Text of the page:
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Control of knowledge

No, we’re not going to discuss the control and dissemination of Internet stuff on Google, Wikipedia, Yahoo and others. Roughly 99% of that material is based on consumer demand, research on something you forgot or wanted to know about — just a little, just enough. And, yes, Google and others are controlling those precis of information and access to products and your needs. And, yes, we should be concerned.

However, what is much more worrying is actual future research, investors’ and researchers’ needs and scholarly sharing. One company is quickly cornering that market — and that may mean they corner financial benefits from anyone accessing “their” information.

Hundreds of universities and research institutions have no budget to scan and turn valuable papers, reports or scholarly works into searchable, storable and electronically usable databases. Like Google did with the University of Michigan when they scanned the whole library for “free” and then controlled access to that scanning and usage of copyright (to the detriment of living authors!), a company called Elsevier has worked for a decade to corner the market in so-called academic works. A publisher of journals, they came to universities and offered free scanning of all journals. Journals are mostly scholarly papers containing essays and reports undertaken by scientists and professors. The language is professional, meaning often obtuse, and not meant for the public (although not secret in any way). Such journals are often replete with articles by Nobel scientists, historians researching obscure events, doctors studying new advances and political or diplomatic ponderings.

Elsevier became a journal publishing giant across the world. Then they systematically began acquiring scholarly-publishing/access tools like Mendeley that had previously been free for users. Then they bought Social Science Research Network, an e-library with more than 850,000 papers. Next was Pure and Bepress, which visualize research. In the end, Elsevier had it all: Institutional repositories, preprints of journal articles and analytics.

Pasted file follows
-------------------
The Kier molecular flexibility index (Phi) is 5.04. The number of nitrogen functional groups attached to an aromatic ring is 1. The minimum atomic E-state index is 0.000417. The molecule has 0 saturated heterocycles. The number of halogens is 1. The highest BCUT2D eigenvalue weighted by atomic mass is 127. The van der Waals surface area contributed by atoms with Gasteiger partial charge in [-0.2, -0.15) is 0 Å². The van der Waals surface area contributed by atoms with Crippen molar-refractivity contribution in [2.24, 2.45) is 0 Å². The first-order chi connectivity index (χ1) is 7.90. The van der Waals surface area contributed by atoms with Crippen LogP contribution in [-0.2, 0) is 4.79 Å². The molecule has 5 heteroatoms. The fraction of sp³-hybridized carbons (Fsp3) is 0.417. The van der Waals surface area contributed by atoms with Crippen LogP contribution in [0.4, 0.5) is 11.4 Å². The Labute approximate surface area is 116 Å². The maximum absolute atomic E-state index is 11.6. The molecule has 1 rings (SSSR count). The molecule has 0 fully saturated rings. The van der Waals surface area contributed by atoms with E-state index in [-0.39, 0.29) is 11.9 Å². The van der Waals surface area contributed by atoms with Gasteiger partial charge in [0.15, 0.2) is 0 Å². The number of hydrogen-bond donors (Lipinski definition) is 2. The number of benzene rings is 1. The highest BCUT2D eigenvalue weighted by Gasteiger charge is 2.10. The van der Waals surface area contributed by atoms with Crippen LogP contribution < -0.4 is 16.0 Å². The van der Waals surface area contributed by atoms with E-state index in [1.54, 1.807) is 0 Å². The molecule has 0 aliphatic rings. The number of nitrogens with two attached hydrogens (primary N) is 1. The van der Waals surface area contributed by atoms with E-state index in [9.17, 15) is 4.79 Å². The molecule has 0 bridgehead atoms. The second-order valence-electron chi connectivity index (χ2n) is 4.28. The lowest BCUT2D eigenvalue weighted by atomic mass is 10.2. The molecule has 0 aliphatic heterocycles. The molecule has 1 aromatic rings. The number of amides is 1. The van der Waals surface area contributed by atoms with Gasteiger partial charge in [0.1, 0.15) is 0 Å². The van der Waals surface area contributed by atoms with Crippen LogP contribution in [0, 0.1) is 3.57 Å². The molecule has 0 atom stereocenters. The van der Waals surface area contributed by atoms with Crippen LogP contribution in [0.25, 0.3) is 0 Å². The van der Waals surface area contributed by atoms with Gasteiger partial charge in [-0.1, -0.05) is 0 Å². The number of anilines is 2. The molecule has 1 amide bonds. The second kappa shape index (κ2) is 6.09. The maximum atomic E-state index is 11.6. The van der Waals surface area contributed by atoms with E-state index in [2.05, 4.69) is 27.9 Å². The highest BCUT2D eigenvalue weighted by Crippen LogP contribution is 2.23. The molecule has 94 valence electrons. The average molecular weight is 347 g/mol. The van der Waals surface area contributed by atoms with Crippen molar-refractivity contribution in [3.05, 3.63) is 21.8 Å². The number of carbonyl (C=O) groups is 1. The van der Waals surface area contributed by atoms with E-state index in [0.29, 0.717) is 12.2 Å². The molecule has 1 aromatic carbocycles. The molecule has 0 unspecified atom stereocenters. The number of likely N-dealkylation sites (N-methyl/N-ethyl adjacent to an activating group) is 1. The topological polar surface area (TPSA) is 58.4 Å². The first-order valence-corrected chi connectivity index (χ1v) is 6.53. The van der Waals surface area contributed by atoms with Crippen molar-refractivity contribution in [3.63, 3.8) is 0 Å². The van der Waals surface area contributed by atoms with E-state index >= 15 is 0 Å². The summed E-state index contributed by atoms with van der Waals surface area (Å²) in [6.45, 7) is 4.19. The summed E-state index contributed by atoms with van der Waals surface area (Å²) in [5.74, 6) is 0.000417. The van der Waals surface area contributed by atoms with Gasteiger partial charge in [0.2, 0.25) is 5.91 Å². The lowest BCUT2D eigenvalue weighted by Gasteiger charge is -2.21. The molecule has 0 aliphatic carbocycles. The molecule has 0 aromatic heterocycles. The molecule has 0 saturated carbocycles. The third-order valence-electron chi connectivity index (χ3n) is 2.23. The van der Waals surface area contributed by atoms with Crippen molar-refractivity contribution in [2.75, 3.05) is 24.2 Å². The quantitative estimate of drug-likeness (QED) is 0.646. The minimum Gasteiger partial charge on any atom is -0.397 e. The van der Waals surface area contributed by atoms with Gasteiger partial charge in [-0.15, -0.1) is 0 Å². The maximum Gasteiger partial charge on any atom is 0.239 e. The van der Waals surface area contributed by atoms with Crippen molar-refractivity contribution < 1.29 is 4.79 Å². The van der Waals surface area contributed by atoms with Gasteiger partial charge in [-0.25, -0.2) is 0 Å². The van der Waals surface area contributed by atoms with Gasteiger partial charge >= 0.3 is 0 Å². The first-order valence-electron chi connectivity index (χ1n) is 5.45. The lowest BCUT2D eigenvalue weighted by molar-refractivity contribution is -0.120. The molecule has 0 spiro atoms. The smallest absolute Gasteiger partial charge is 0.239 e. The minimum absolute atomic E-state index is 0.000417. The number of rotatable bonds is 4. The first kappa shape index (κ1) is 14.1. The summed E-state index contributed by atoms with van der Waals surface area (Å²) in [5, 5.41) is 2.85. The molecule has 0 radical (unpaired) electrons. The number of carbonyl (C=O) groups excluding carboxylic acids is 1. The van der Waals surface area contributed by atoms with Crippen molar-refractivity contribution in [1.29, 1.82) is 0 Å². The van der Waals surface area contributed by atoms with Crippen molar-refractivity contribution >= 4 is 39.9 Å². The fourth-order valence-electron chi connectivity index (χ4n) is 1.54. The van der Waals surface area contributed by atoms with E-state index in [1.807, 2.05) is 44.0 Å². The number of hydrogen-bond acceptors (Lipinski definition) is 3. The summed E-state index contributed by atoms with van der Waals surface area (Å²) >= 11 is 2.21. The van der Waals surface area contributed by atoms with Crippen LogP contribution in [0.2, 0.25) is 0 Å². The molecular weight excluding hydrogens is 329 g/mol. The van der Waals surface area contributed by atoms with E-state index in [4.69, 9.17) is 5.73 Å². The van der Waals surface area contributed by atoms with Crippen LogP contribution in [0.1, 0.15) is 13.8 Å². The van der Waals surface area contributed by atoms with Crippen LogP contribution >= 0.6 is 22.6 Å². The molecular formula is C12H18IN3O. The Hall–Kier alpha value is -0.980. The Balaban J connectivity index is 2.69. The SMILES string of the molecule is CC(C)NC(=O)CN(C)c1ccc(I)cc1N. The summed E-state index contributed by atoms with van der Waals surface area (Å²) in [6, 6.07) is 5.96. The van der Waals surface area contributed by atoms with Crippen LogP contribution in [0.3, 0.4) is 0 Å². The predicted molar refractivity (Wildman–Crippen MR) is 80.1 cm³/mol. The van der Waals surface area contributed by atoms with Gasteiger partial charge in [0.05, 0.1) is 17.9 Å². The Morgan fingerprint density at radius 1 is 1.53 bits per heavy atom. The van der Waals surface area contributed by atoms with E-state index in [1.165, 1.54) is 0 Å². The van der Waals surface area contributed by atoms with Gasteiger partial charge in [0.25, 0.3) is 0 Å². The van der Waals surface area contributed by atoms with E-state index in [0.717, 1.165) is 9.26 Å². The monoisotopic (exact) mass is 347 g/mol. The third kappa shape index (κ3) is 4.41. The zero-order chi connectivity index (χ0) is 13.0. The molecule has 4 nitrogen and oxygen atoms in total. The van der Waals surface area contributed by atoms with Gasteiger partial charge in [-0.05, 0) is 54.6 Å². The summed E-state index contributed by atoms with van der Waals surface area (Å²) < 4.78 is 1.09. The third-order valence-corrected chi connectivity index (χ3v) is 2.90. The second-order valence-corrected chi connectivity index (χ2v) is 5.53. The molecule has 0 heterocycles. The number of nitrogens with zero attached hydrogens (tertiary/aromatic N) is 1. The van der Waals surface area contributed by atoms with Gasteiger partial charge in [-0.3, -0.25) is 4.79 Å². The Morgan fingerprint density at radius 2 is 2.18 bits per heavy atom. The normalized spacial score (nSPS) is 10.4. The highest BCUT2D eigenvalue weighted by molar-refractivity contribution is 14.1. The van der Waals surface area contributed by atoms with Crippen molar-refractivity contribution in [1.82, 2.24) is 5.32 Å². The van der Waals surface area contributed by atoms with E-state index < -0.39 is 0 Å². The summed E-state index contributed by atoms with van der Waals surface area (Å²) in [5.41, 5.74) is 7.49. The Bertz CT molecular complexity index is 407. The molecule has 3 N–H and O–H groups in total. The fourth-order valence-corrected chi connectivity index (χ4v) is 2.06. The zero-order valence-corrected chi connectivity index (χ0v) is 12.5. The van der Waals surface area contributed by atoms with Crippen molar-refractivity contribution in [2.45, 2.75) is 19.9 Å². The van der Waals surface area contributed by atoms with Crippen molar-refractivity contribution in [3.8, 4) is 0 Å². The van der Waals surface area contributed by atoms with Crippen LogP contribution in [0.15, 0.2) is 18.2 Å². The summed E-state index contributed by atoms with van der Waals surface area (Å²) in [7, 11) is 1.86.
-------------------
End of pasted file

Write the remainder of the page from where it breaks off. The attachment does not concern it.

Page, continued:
And then they upped the price of subscriptions to their controlled journals. To make matters worse — from a copyright point of view — heavy subscribers are allowed to copy and retain data and journals without paying the original copyright holders. Much more worrying is the power over knowledge this gives Elsevier. Institutions already fear having less leverage in negotiations — even if there was another provider to go to.

One company’s controlling of so much data and with so many tools that analyze pure data and information extends to evaluating professors, scientists and institutions that produce it. Alejandro Posada and George Chen, of the University of Toronto, found that “increased control of scholarly infrastructure … could further entrench publishers’ power and exacerbate the vulnerability of already marginalized researchers and institutions.” What they mean is that once Elsevier gains control of your work partially because you used them to do the research needed and then published with them, you may, in effect, be working for them. The University of California has decided that’s too big a risk and has recently dropped Elsevier. It will be interesting to see if any other major institutions follow suit.

Peter Riva, a former resident of Amenia Union, now lives in New Mexico.